Parton Bros. filed a petition for reconsideration arguing Lawson failed to give due and timely notice of his occupational disease.  It also argued Lawson failed to name as a party the employer where he was last exposed to coal dust.  It additionally argued Lawson failed to join indispensable parties.  Parton Bros. next argued Lawson must be sent for a university evaluation.  It also argued Lawson cannot receive PTD benefits while working.  Finally, Parton Bros. argued the ALJ erroneously awarded 12% interest on accrued benefits through June 28, 2017, and 6% on accrued benefits thereafter.  It argued it was only liable for 6% interest on any accrued but unpaid benefits.

          The ALJ issued an order on November 17, 2017 denying the petition for reconsideration.  He determined the oral notice provided by Lawson prior to the layoff was sufficient, timely and consistent with the holding in Mary Helen Coal Corporation v. Chitwood, 351 S.W.2d 167 (Ky. App. 1961).  The ALJ determined Lawson sustained his last injurious exposure to coal dust while working for Parton Bros.  The ALJ determined Lawson was not injuriously exposed while driving occasional loads of coal for a subsequent employer, therefore he did not fail to join an indispensable party.  Regarding the need for a university evaluation, the ALJ again cited to the Miller case decided by the Kentucky Court of Appeals, and determined no additional examinations were required in addition to the one ordered by the Commissioner with the Muhlenberg Community Hospital.  The ALJ also determined Lawson was not entitled to PTD benefits until Parton Bros. laid him off, but it was not entitled to a credit for income earned from Lawson’s subsequent employment, which did not expose him to the hazards of the disease. 

          Pursuant to Stovall v. Couch, 658 S.W.2d 437 (Ky. App. 1983), the ALJ determined Lawson was entitled to 12% interest on accrued but unpaid benefits through June 28, 2017, and 6% on accrued but unpaid benefits thereafter.   Finally, the ALJ determined that Parker v. Webster County Coal, LLC (Dotiki Mine), 529 S.W.3d 759 (Ky. 2017) had become final since the date of the award, therefore, because Lawson was not yet 65 at the time he became entitled to benefits, his award of PTD benefits was subject to the tier down provision of KRS 342.730(4), as it existed prior to 1996.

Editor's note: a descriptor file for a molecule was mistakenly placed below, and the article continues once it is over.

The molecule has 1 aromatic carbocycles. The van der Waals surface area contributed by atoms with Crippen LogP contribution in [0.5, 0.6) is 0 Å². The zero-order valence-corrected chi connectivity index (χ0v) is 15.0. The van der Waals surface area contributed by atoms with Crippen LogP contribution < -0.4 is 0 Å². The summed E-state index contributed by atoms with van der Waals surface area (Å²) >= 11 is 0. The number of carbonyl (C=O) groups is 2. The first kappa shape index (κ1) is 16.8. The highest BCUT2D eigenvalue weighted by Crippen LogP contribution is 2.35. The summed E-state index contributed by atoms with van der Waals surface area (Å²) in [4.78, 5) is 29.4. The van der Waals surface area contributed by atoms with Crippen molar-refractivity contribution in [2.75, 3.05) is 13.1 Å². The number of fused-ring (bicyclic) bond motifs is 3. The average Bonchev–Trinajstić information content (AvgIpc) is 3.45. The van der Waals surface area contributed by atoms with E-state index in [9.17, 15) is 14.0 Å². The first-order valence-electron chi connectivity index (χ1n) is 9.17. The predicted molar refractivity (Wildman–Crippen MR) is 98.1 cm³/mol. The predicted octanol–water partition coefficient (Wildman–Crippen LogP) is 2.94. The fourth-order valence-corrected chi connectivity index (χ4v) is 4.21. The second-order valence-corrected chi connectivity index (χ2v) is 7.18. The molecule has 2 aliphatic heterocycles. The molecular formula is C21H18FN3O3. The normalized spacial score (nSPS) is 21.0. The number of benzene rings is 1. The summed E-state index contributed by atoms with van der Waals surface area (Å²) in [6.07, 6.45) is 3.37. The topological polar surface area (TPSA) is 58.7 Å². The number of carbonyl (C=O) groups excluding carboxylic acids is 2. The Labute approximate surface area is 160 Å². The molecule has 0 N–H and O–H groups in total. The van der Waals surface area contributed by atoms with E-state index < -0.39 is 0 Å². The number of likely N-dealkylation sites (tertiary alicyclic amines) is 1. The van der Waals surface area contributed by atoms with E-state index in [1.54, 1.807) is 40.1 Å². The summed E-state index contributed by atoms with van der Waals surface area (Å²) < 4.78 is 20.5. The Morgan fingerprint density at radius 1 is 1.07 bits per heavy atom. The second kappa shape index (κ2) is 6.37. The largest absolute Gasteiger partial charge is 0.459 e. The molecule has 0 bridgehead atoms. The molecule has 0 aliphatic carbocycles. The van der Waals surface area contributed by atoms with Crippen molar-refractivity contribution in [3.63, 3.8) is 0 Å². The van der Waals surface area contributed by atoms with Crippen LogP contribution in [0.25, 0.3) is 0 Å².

Regarding Lawson’s argument pertaining to the application of the tier down provision contained in the pre-1996 version of KRS 342.730(4), we find no error.   This issue was resolved by the holding of the Kentucky Supreme Court in Parker, supra.  There, the Kentucky Supreme Court found KRS 342.730(4), as amended in 1996, is unconstitutional.  That case is now final, and this Board must apply its holding to all decisions that have been timely appealed.  As noted in the holding in Legislative Research Com’n v. Fischer, 366 S.W.3d 905 (Ky. 2012), an unconstitutional statute is null and void from the date of its enactment, and therefore it practically never existed.  The result is that the unconstitutional statute’s pre-amendment version controls.  Mosely v. Commonwealth Dept. of Highways, 489 S.W.2d 511 (Ky. 1972); Commonwealth v. Malco-Memphis Theatres, 169 S.W.2d 596 (Ky. 1943).  In this instance, the 1996 version of KRS 342.730(4), which was an amendment to an existing provision, was found unconstitutional.  Since this was an amendment to an existing statute, the 1994 version is in effect.  

The ALJ appropriately determined the application of the tier down provision contained in KRS 342.730(4) as it existed in 1994 was appropriate.  Because Lawson was not yet 65 years old at the time he contracted CWP, the tier down provision contained in the pre-1996 version of KRS 342.730(4) is applicable.  That version reads as follows:

If the injury or last exposure occurs prior to the employee’s sixty-fifth birthday, any income benefits awarded under KRS 342.750, 342.316, 342.732, or this section shall be reduced by ten percent (10%) beginning at age sixty-five (65) and by ten percent (10%) each year thereafter until and including age seventy (70). Income benefits shall not be reduced beyond the employee’s seventieth birthday.  

Therefore, the ALJ’s determination on that issue will not be disturbed.

          As noted above, Parton Bros. has raised numerous issues on appeal.   We acknowledge that as the claimant in a workers’ compensation proceeding, Lawson had the burden of proving each of the essential elements of his cause of action.  See KRS 342.0011(1); Snawder v. Stice, 576 S.W.2d 276 (Ky. App. 1979).  Since Lawson was successful in his burden, the question on appeal is whether there was substantial evidence of record to support the ALJ’s decision.  Wolf Creek Collieries v. Crum, 673 S.W.2d 735 (Ky. App. 1984).  Substantial evidence” is defined as evidence of relevant consequence having the fitness to induce conviction in the minds of reasonable persons.  Smyzer v. B. F. Goodrich Chemical Co., 474 S.W.2d 367 (Ky. 1971).